In that case, it may be wise to estimate in advance that the completion of the request for advice or consent is not feasible in 4 hours. However, these steps can be easily expanded to multiple parts of a day.
support: process and legal
During the session, Sander Vrugt van Keulen guides the process. He is a very experienced coach and trainer. His extensive knowledge of Works Councils and his years of experience with group and decision-making processes ensure that you will achieve a great deal.
Karen Maessen, LLM (or one of her colleagues) will be available in the background. She is an employee participation rights lawyer, and she is available throughout the session, via email or telephone, to provide legal advice, review texts or make proposals.
fast and effective: that has to be expensive, right?
No, on the contrary. You only pay the coach/trainer for the four hours they are present. The trainer/coach usually does not have to prepare for a ‘pressure cooker session’. The lawyer charges one hour for their availability throughout the afternoon.
do you want to get started? call now to schedule an afternoon session!
Call or email Elma Harmans (040-2813128 / Elma.Harmans@CT2.nl), so we can schedule an appointment to get to work with all the Works Council members right away.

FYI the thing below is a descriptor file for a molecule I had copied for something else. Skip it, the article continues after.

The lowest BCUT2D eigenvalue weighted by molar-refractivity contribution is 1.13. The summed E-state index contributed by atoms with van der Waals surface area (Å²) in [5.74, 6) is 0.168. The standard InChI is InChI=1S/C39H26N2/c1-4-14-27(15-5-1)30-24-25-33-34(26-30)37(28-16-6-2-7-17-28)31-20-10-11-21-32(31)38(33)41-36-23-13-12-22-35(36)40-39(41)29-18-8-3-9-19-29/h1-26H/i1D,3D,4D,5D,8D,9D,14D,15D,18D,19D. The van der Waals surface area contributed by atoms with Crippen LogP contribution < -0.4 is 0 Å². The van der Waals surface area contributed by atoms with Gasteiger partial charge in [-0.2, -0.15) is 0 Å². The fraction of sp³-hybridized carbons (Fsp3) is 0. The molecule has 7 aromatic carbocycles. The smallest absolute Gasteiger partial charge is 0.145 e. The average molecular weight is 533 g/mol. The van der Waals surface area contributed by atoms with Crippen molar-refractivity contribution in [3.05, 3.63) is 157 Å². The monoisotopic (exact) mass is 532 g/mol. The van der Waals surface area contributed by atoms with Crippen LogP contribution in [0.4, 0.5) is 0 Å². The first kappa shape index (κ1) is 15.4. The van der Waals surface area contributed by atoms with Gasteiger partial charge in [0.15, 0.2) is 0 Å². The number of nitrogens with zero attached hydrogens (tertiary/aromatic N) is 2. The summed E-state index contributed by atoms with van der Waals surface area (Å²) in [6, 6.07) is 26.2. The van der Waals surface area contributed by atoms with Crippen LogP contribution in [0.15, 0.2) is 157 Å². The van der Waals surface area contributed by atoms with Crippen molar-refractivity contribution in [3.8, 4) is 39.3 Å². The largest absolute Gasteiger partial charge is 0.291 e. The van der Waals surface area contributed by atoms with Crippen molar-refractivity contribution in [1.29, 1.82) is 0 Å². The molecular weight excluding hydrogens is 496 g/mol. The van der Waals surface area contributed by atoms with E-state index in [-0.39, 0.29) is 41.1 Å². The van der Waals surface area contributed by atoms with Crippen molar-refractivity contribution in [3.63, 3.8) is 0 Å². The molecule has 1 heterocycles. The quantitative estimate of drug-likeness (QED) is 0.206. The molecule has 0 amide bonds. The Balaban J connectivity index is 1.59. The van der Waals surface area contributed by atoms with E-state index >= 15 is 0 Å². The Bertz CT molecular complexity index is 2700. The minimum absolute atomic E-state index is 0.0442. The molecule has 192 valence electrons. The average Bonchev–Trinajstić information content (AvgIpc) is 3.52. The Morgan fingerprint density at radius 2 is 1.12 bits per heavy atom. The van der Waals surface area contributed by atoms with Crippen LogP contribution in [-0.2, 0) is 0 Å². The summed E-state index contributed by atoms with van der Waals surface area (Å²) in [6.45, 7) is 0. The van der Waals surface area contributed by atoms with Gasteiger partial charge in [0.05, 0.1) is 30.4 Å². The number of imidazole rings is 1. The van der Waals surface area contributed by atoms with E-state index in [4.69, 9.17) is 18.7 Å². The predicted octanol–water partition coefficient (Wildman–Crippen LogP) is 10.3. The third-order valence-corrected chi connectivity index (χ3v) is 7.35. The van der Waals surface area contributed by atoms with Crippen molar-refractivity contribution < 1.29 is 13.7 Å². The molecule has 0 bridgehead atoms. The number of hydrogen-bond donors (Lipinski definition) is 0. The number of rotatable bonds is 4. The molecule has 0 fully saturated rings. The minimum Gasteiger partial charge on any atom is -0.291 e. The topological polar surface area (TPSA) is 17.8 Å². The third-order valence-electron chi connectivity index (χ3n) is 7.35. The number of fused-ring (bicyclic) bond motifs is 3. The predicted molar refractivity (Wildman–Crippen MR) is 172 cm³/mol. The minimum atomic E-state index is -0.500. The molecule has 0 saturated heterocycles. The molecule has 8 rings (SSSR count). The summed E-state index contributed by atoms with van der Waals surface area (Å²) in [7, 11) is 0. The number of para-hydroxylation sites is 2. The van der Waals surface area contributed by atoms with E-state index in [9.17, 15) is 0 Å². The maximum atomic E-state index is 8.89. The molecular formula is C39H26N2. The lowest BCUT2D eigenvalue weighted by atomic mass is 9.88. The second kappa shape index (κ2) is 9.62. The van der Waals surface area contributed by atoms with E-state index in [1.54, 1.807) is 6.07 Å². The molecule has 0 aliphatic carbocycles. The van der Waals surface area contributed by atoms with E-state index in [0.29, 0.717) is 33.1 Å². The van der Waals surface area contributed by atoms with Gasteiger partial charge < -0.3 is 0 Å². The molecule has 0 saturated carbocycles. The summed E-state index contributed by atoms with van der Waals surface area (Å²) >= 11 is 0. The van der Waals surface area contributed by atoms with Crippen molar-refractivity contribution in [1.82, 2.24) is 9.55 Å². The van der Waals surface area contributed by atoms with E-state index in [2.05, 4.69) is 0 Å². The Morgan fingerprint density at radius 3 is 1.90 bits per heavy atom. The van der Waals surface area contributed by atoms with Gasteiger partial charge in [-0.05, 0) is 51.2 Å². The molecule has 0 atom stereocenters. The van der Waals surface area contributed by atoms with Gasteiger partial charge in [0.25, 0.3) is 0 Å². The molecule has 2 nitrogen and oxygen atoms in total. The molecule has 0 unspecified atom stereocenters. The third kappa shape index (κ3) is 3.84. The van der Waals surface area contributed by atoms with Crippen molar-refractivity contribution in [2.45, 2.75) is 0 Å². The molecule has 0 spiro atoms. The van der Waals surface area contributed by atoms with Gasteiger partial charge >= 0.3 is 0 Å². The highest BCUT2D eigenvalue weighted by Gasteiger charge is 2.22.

These special times call for thoughtfulness and decision-making on matters that we have not had to consider before. For your convenience, we’ve collected several articles that might be useful at this time:
- coronavirus: situations and considerations for the Works Council
- Vacation days in times of corona: what are the options for employers and employees?
- ‘General management has decided that our salary will be reduced. Is that allowed?’
- ‘pressure cooker’ advice or consent: because sometimes that’s what is required [just read]
Note: Please note that we are a Dutch organisation and that all our information is originally composed in Dutch. For the benefit of our English-speaking customers we have translated some of our online information. We are still in the process of translating even more of our information. It could therefore be that you will come across Dutch pages on CT2.nl. Please contact us if you would like more information.